Abraxas Petroleum Corp. said Nov. 9 it had regained compliance with NASDAQ after a reverse-stock split boosted the company’s share price.
The NASDAQ Stock Market LLC warned Abraxas earlier this year that the company was not in compliance with its continued listing rules, which requires a minimum average closing price of $1 per share over a period of 10 consecutive trading days.
On Oct. 19, Abraxas effected a 1-for-20 reverse stock split of its issued and outstanding shares of common stock at $0.01 par value. As a result, the company’s stock began to trade above $1 per share for the first time since July 2019.
Abraxas is a San Antonio-based oil and gas E&P company with positions in the Rocky Mountain and Permian Basin regions of the U.S. The company’s operations are focused on core areas in the Bakken/Three Forks shale play in the Williston Basin and the Bone Spring/Wolfcamp in the Delaware Basin.
Following refinancing transactions with its lenders completed in August, Abraxas said it renewed the strategic alternatives review it had initiated in October 2019. Jon Hughes and Richard Moss with Petrie Partners LLC will lead the renewed review of strategic alternatives for Abraxas.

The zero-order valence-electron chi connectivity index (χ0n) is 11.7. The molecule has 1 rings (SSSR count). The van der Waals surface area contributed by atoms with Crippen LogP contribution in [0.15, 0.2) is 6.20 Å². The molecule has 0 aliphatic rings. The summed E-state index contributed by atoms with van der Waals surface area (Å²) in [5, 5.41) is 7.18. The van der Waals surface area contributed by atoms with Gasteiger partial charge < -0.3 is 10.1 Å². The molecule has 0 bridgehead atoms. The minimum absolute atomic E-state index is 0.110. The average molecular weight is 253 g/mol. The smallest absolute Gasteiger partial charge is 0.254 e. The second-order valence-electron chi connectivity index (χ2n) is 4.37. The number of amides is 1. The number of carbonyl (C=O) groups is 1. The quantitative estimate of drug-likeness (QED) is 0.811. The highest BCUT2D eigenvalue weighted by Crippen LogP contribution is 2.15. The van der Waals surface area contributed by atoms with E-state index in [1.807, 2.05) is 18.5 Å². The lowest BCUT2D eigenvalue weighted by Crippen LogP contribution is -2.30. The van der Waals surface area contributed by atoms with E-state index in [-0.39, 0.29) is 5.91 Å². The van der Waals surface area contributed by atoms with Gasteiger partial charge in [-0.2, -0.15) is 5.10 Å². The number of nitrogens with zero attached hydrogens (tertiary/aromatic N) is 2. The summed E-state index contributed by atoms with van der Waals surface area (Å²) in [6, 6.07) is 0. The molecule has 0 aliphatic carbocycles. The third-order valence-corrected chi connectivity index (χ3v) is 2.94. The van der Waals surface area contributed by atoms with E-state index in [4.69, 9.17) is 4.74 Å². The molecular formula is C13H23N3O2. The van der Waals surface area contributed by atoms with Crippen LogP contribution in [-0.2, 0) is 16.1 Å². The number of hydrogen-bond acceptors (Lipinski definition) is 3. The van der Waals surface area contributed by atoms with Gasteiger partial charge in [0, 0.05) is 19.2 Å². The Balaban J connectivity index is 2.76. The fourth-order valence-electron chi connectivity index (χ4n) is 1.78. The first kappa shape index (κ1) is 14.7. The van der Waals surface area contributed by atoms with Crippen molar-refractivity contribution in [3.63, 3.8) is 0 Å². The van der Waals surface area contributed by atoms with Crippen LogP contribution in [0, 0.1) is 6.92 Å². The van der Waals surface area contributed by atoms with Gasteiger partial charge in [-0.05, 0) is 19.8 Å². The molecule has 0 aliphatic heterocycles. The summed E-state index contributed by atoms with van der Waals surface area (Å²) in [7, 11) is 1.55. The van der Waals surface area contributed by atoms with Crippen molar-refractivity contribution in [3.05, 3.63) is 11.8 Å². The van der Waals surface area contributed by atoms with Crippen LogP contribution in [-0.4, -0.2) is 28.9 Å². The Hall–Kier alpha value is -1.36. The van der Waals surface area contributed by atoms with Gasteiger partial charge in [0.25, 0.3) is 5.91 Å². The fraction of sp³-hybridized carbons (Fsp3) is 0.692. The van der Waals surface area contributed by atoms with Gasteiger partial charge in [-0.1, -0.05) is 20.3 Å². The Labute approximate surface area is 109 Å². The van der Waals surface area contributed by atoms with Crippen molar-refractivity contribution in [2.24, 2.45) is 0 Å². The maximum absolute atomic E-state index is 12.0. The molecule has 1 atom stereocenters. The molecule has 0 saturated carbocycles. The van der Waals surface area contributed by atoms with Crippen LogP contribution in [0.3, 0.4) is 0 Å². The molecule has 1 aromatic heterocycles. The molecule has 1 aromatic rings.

In a statement on Aug. 17 commenting on the strategic review, Abraxas Petroleum CEO Bob Watson said: “We look forward to working with Petrie to examine ways to optimize value. Our strong, concentrated asset bases in the Delaware and Williston Basins, as well as our excellent hedge book, position Abraxas for success on a standalone basis and also make us an attractive transaction partner.”
As of Sept. 30, Abraxas had $100 million outstanding under its first lien credit facility and $118.3 million outstanding on its second lien credit facility, according to the company’s filing with the U.S. Securities and Exchange Commission.
Following the oil market collapse earlier this year, Abraxas shut in production in mid-March 2020, which resulted in future cash flows being driven by hedge settlements, and an ability to successfully implement cost reductions and restart production. By June, the company said it started bringing the shut-in wells back on production and, as of Sep. 30, the majority of such wells have been brought back on production.
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